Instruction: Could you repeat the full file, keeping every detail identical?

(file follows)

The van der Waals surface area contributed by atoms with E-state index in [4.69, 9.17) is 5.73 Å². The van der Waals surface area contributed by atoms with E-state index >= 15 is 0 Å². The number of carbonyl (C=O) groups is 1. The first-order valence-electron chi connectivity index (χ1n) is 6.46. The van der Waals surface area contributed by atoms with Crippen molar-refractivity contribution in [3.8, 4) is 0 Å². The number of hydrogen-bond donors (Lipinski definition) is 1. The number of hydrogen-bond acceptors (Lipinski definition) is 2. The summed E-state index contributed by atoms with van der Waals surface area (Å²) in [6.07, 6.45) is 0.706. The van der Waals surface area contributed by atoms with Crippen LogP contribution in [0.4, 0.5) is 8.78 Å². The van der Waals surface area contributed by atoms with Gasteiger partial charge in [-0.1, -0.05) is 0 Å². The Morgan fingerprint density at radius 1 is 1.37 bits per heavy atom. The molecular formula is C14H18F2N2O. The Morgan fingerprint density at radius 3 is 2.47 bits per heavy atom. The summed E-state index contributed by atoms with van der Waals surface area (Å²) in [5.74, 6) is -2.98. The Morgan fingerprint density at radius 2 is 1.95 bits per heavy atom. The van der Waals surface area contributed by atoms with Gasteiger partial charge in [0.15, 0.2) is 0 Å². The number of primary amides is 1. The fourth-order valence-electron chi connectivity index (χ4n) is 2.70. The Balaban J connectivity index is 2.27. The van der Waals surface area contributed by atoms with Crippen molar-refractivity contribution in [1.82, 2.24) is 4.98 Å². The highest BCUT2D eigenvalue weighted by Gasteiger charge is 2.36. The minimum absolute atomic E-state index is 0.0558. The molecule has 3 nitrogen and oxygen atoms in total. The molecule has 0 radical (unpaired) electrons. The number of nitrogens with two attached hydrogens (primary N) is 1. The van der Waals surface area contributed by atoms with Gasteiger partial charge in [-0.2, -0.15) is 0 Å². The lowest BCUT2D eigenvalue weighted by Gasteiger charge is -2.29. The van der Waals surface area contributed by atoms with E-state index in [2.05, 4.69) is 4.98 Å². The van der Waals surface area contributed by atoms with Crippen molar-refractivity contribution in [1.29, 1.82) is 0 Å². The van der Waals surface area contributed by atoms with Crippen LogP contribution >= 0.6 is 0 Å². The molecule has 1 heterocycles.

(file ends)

The van der Waals surface area contributed by atoms with E-state index in [4.69, 9.17) is 5.73 Å². The van der Waals surface area contributed by atoms with E-state index >= 15 is 0 Å². The number of carbonyl (C=O) groups is 1. The first-order valence-electron chi connectivity index (χ1n) is 6.46. The van der Waals surface area contributed by atoms with Crippen molar-refractivity contribution in [3.8, 4) is 0 Å². The number of hydrogen-bond donors (Lipinski definition) is 1. The number of hydrogen-bond acceptors (Lipinski definition) is 2. The summed E-state index contributed by atoms with van der Waals surface area (Å²) in [6.07, 6.45) is 0.706. The van der Waals surface area contributed by atoms with Crippen LogP contribution in [0.4, 0.5) is 8.78 Å². The van der Waals surface area contributed by atoms with Gasteiger partial charge in [-0.1, -0.05) is 0 Å². The Morgan fingerprint density at radius 1 is 1.37 bits per heavy atom. The molecular formula is C14H18F2N2O. The Morgan fingerprint density at radius 3 is 2.47 bits per heavy atom. The summed E-state index contributed by atoms with van der Waals surface area (Å²) in [5.74, 6) is -2.98. The Morgan fingerprint density at radius 2 is 1.95 bits per heavy atom. The van der Waals surface area contributed by atoms with Gasteiger partial charge in [0.15, 0.2) is 0 Å². The number of primary amides is 1. The fourth-order valence-electron chi connectivity index (χ4n) is 2.70. The Balaban J connectivity index is 2.27. The van der Waals surface area contributed by atoms with Crippen molar-refractivity contribution in [1.82, 2.24) is 4.98 Å². The highest BCUT2D eigenvalue weighted by Gasteiger charge is 2.36. The minimum absolute atomic E-state index is 0.0558. The molecule has 3 nitrogen and oxygen atoms in total. The molecule has 0 radical (unpaired) electrons. The number of nitrogens with two attached hydrogens (primary N) is 1. The van der Waals surface area contributed by atoms with Gasteiger partial charge in [-0.2, -0.15) is 0 Å². The lowest BCUT2D eigenvalue weighted by Gasteiger charge is -2.29. The van der Waals surface area contributed by atoms with E-state index in [2.05, 4.69) is 4.98 Å². The van der Waals surface area contributed by atoms with Crippen molar-refractivity contribution in [1.29, 1.82) is 0 Å². The van der Waals surface area contributed by atoms with Crippen LogP contribution >= 0.6 is 0 Å². The molecule has 1 heterocycles.